Trump officially booked into Fulton County Jail for Georgia election case

The Republican became the first former president in the history of the country to have a mugshot taken.

The former president of the United States, Donald Trump, turned himself into the authorities on Thursday to be officially booked into the Fulton County jail in his fourth criminal case this year.

The Republican nominee arrived in Atlanta on a private plane that departed from his mansion in New Jersey. Arrival time was approximately 7:24 PM ET.

Trump is accused of allegedly trying to reverse the results of the 2020 election.

It was a historic moment: Trump became the first president in the country's history to undergo the entire process leading up to a formal indictment.

Trump was fingerprinted and had a mugshot taken to create his file. Minutes later, following his brief arrest, he was released on bail.

Bail was set for $200,000, an amount previously agreed upon by the authorities and Trump's defense.

The most expensive charge of $80,000 is for allegedly violating Georgias' Racketeering Influenced and Corrupt Organizations Act (RICO).

The former president had to pay $10,000 each for the other twelve crimes he faces.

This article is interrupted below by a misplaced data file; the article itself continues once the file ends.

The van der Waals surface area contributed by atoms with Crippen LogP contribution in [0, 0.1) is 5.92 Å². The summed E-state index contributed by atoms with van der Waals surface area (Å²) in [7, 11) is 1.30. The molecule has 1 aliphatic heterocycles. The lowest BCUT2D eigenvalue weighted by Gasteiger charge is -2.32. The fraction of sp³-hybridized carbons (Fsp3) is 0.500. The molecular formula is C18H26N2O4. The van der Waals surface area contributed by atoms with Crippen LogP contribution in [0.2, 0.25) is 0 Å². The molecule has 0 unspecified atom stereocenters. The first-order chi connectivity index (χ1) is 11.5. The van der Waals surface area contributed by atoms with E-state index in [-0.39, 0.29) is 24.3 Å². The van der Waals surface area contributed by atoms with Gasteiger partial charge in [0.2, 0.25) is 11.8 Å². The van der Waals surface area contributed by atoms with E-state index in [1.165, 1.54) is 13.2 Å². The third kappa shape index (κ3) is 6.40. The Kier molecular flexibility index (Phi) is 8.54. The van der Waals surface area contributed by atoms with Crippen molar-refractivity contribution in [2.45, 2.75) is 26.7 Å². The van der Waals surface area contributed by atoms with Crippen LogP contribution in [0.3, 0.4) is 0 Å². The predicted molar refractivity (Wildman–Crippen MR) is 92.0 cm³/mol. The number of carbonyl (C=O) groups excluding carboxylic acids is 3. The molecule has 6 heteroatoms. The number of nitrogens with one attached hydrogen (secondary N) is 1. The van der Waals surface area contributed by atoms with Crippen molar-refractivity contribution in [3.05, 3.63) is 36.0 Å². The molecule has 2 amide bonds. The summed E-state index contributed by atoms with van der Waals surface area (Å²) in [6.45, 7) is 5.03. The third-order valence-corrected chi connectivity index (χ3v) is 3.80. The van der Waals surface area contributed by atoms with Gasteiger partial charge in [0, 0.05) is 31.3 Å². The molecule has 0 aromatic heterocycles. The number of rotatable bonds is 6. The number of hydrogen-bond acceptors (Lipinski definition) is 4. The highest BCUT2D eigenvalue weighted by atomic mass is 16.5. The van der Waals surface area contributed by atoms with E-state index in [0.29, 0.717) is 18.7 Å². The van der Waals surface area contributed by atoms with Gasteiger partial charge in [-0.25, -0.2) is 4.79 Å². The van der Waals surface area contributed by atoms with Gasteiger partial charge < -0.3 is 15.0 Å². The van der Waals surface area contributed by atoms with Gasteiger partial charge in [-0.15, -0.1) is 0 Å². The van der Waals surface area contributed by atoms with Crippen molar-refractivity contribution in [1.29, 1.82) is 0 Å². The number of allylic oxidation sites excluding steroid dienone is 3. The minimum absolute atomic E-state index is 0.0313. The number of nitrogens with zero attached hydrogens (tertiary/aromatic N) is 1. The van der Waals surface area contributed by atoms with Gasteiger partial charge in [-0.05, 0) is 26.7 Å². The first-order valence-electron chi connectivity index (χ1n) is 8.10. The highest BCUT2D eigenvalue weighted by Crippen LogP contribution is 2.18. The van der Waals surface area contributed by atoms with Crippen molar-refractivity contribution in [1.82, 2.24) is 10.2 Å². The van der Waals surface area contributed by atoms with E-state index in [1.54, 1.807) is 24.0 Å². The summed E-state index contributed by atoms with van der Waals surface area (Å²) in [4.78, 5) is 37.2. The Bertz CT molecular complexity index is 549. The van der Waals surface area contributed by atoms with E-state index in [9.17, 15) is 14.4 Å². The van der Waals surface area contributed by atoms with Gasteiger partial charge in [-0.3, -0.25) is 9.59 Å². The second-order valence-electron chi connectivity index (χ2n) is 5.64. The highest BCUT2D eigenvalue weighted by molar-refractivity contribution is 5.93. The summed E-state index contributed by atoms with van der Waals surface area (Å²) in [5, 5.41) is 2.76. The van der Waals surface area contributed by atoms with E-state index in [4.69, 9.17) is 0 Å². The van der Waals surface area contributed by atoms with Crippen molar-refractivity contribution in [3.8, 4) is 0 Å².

Fulton County law enforcement officials were adamant: They will not grant special treatment to any of the 19 co-defendants in this case, including fingerprinting and a mugshot.

In addition to the monetary amount, Trump's bail order, signed by Georgia Superior Court Judge Scott McAfee, also establishes a series of conditions for the former president's provisional release.

Explicitly, the order says Trump must not threaten or harass witnesses or co-defendants in the case, even on social media.

"The Defendant shall perform no act to intimidate any person known to him or her to be a co-defendant or witness in this case or to otherwise obstruct the administration of justice," reads the order, signed by attorneys Drew Findling, Marissa Goldberg and Jennifer Little, who represent Trump.

Among the charges the warrant mentions are a violation of Georgia's RICO Act, six counts of conspiracy, one count of producing false documents, three counts of criminal incitement and two counts of false statements.

"I am innocent"

A half-hour after being released on bail, the former president gave his first statements to the press, explaining that "this is a very sad day for America."

Trump used the moment to declare his innocence and criticize the criminal system: "When you have that great freedom through challenge, you have to be able to otherwise you can have very dishonest elections.".

"What has taken place here is a travesty of justice. We did nothing wrong. I did nothing wrong, and everybody knows that I've never had such support," the president continued. "We have every right, every single right to challenge an election that we think is dishonest."